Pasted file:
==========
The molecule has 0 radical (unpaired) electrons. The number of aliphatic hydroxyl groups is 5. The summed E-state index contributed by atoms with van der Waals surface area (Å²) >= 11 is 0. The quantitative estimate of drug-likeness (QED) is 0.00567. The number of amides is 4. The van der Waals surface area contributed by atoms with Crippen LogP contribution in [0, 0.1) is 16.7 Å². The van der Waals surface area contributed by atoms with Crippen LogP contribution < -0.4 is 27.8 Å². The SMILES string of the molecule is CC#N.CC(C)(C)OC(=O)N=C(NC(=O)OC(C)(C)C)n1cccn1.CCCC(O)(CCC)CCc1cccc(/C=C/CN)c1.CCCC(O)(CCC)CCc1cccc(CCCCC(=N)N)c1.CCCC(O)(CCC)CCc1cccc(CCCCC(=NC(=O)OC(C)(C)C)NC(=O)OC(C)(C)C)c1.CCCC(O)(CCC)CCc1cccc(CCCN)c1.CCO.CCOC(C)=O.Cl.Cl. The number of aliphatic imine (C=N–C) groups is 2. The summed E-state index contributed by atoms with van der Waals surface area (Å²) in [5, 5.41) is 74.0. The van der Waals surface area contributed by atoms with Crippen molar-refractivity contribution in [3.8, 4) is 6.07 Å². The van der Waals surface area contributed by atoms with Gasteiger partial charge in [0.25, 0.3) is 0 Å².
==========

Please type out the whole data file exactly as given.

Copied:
The molecule has 0 radical (unpaired) electrons. The number of aliphatic hydroxyl groups is 5. The summed E-state index contributed by atoms with van der Waals surface area (Å²) >= 11 is 0. The quantitative estimate of drug-likeness (QED) is 0.00567. The number of amides is 4. The van der Waals surface area contributed by atoms with Crippen LogP contribution in [0, 0.1) is 16.7 Å². The van der Waals surface area contributed by atoms with Crippen LogP contribution < -0.4 is 27.8 Å². The SMILES string of the molecule is CC#N.CC(C)(C)OC(=O)N=C(NC(=O)OC(C)(C)C)n1cccn1.CCCC(O)(CCC)CCc1cccc(/C=C/CN)c1.CCCC(O)(CCC)CCc1cccc(CCCCC(=N)N)c1.CCCC(O)(CCC)CCc1cccc(CCCCC(=NC(=O)OC(C)(C)C)NC(=O)OC(C)(C)C)c1.CCCC(O)(CCC)CCc1cccc(CCCN)c1.CCO.CCOC(C)=O.Cl.Cl. The number of aliphatic imine (C=N–C) groups is 2. The summed E-state index contributed by atoms with van der Waals surface area (Å²) in [5, 5.41) is 74.0. The van der Waals surface area contributed by atoms with Crippen molar-refractivity contribution in [3.8, 4) is 6.07 Å². The van der Waals surface area contributed by atoms with Gasteiger partial charge in [0.25, 0.3) is 0 Å².